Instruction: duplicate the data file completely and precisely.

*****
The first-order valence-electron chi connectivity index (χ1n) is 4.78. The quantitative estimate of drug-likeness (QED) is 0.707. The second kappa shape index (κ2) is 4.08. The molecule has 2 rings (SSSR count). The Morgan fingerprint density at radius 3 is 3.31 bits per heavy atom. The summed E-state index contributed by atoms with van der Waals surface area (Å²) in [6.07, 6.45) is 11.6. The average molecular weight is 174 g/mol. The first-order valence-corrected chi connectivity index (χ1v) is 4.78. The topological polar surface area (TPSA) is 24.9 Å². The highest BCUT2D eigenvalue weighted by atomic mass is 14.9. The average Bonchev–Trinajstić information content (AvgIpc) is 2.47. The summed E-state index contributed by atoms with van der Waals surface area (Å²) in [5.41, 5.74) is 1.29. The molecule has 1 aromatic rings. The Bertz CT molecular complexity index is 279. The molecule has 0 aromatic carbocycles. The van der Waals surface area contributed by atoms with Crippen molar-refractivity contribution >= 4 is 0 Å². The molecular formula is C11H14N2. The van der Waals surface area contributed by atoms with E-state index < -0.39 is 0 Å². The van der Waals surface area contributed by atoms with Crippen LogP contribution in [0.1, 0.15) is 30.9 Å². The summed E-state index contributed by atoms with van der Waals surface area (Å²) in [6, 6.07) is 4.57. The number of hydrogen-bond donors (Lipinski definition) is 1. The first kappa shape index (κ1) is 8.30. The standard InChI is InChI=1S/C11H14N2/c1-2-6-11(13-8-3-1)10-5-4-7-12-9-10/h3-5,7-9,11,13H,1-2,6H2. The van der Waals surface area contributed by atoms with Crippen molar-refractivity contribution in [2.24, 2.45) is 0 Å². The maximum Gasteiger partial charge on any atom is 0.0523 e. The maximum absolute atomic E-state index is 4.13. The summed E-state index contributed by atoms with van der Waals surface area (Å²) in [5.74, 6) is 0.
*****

The first-order valence-electron chi connectivity index (χ1n) is 4.78. The quantitative estimate of drug-likeness (QED) is 0.707. The second kappa shape index (κ2) is 4.08. The molecule has 2 rings (SSSR count). The Morgan fingerprint density at radius 3 is 3.31 bits per heavy atom. The summed E-state index contributed by atoms with van der Waals surface area (Å²) in [6.07, 6.45) is 11.6. The average molecular weight is 174 g/mol. The first-order valence-corrected chi connectivity index (χ1v) is 4.78. The topological polar surface area (TPSA) is 24.9 Å². The highest BCUT2D eigenvalue weighted by atomic mass is 14.9. The average Bonchev–Trinajstić information content (AvgIpc) is 2.47. The summed E-state index contributed by atoms with van der Waals surface area (Å²) in [5.41, 5.74) is 1.29. The molecule has 1 aromatic rings. The Bertz CT molecular complexity index is 279. The molecule has 0 aromatic carbocycles. The van der Waals surface area contributed by atoms with Crippen molar-refractivity contribution >= 4 is 0 Å². The molecular formula is C11H14N2. The van der Waals surface area contributed by atoms with E-state index < -0.39 is 0 Å². The van der Waals surface area contributed by atoms with Crippen LogP contribution in [0.1, 0.15) is 30.9 Å². The summed E-state index contributed by atoms with van der Waals surface area (Å²) in [6, 6.07) is 4.57. The number of hydrogen-bond donors (Lipinski definition) is 1. The first kappa shape index (κ1) is 8.30. The standard InChI is InChI=1S/C11H14N2/c1-2-6-11(13-8-3-1)10-5-4-7-12-9-10/h3-5,7-9,11,13H,1-2,6H2. The van der Waals surface area contributed by atoms with Crippen molar-refractivity contribution in [2.24, 2.45) is 0 Å². The maximum Gasteiger partial charge on any atom is 0.0523 e. The maximum absolute atomic E-state index is 4.13. The summed E-state index contributed by atoms with van der Waals surface area (Å²) in [5.74, 6) is 0.